Math::NumSeq::OEIS -- number sequence by OEIS A-number


 use Math::NumSeq::OEIS;
 my $seq = Math::NumSeq::OEIS->new (anum => 'A000032');
 my ($i, $value) = $seq->next;


This module selects a NumSeq by an A-number from Sloane's Online Encyclopedia of Integer Sequences.

If there's NumSeq code implementing the sequence then that's used, otherwise local files if available. See Math::NumSeq::OEIS::Catalogue for querying available A-numbers.


Local files should be in a ~/OEIS direectory, ie. an OEIS directory in the user's home directory (see File::HomeDir). Files can be HTML, OEIS internal, B-file, and/or A-file.


As downloaded from for example

The "internal" format is more reliable than the HTML for parsing. It's wrapped in HTML, hence .internal.html filename. The b-file or a-file can be used alone but in that case there's no $seq->description() and it may limit the $seq->characteristic() attributes.

B-files b000000.txt are long lists of values. A-files a000000.txt similarly and even longer, but sometimes are auxiliary info instead (which is ignored). Some sequences don't have these, only the 30 or 40 sample values from the HTML or internal page. Those samples might be enough for fast growing sequences.

Other Notes

Sometimes more than one NumSeq module generates an OEIS sequence. For example A000290 is Squares but also Polygonal k=4. The catalogue is arranged so Math::NumSeq::OEIS selects the better, faster, or more specific one.

Sometimes the OEIS has duplicates, ie. two A-numbers which are the same sequence. Both are catalogued so they both give NumSeq module code, but the $seq->oeis_anum() method generally reads back as whichever is the "primary" one.


See "FUNCTIONS" in Math::NumSeq for behaviour common to all sequence classes.

$seq = Math::NumSeq::OEIS->new (anum => 'A000000')

Create and return a new sequence object.


($i, $value) = $seq->next()

Return the next index and value in the sequence.

In the current code when reading from a file any values bigger than a usual Perl int or float are returned as Math::BigInt objects in order to preserve precision. Is that a good idea?

An a000000.txt or b000000.txt file is read line by line. For Perl 5.8 ithreads there's a CLONE setup which re-opens the file in a new thread so the $seq in each thread has its own position. (See perlthrtut and "Making your module threadsafe" in perlmod).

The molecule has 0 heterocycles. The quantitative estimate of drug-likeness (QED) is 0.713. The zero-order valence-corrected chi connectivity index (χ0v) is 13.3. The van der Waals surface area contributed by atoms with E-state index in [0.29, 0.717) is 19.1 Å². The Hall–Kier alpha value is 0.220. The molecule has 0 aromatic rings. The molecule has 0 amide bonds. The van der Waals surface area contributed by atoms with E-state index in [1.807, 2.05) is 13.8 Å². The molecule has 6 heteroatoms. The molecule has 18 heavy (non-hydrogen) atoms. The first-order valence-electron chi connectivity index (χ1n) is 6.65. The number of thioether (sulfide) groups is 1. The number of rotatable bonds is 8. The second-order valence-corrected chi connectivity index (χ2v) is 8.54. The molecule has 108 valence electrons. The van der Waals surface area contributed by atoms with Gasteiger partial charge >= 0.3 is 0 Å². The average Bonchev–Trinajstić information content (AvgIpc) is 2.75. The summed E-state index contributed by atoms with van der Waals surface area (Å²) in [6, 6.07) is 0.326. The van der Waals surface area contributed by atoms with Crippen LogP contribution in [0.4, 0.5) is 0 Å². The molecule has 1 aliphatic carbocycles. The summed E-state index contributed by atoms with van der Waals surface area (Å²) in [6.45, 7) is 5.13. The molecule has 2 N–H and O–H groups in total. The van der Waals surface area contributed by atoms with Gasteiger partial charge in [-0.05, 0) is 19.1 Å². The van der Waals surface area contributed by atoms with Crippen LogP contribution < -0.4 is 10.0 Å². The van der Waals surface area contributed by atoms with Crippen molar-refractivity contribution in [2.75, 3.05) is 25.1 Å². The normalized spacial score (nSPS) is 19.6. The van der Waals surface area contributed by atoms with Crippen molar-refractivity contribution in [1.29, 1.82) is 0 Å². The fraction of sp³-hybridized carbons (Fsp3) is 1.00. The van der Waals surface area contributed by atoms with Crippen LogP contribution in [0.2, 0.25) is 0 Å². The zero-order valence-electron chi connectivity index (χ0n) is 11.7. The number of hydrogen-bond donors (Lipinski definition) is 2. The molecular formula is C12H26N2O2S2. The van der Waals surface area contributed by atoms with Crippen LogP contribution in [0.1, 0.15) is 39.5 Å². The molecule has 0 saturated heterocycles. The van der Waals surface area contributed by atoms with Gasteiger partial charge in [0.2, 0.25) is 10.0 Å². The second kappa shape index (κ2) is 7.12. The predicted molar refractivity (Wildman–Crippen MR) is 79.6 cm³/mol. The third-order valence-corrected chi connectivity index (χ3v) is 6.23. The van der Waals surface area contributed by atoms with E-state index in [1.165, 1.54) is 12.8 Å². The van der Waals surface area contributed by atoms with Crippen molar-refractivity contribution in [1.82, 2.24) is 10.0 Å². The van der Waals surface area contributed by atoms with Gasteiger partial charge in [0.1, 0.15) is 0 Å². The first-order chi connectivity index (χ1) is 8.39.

But a fork() will still have both parent and child with the same open file so care should be taken that only one of them uses $seq in that case. The same is true of all open file handling across a fork().

Random Access

$value = $seq->ith($i)

Return the $i'th value from $seq, or undef if $i is outside the range of available values.

An a000000.txt or b000000.txt file is read by a binary search to find the target $i. This is reasonably efficient and avoids loading or processing an entire file if just a few values are wanted.

If $i happens to be the next line or just a short distance ahead of what was last read then no search is necessary. This means that ith() called sequentially i=1,2,3,4,etc simply reads successive lines, the same as next() would do.


$str = $seq->description()

Return a human-readable description of the sequence. For the downloaded files this is the "%N NAME" part which is a short description of the sequence.

A few sequences may have non-ASCII characters in the description. For Perl 5.8 and up they're decoded to wide-chars. Not sure what to do for earlier Perl, currently they're left as the bytes from the download, which unfortunately may be utf-8.

$value = $seq->values_min()
$value = $seq->values_max()

Return the minimum or maximum values in the sequence, or undef if unknown or infinity.

For files values_min() is guessed from the first few values if non-negative, and values_max() normally is considered to be infinite. If the range seems to be limited (eg. sequences of -1,0,1) then min and max are obtained from those, and likewise for "full" sequences where the samples are the entire sequence.

$ret = $seq->characteristic($key)

For a file the following standard characteristics are obtained (per "Information" in Math::NumSeq),

  • "integer" is always true.

  • "increasing", "non_decreasing" and "smaller" are determined from the sample values or the first few values from an a-file or b-file. Looking at only the few ensures a big file isn't read in its entirety and is normally enough. The intention would be to look at enough values not to be tricked by decreasing values after the first few, etc.

  • "digits" is from KEYWORDS "cons" for decimal constants. Some other digit sequences are recognised by their DESCRIPTION part though this may be unreliable.

  • "count" is from a DESCRIPTION with "number of". This is probably unreliable.

  • All the "KEYWORDS" from the OEIS are provided as booleans under names "OEIS_easy" etc. So for example

        if ($seq->characteristic("OEIS_nice")) {
          print "nooiice ...\n";


Math::NumSeq, Math::NumSeq::OEIS::Catalogue



Copyright 2011, 2012, 2013 Kevin Ryde

Math-NumSeq is free software; you can redistribute it and/or modify it under the terms of the GNU General Public License as published by the Free Software Foundation; either version 3, or (at your option) any later version.

Math-NumSeq is distributed in the hope that it will be useful, but WITHOUT ANY WARRANTY; without even the implied warranty of MERCHANTABILITY or FITNESS FOR A PARTICULAR PURPOSE. See the GNU General Public License for more details.

You should have received a copy of the GNU General Public License along with Math-NumSeq. If not, see <>.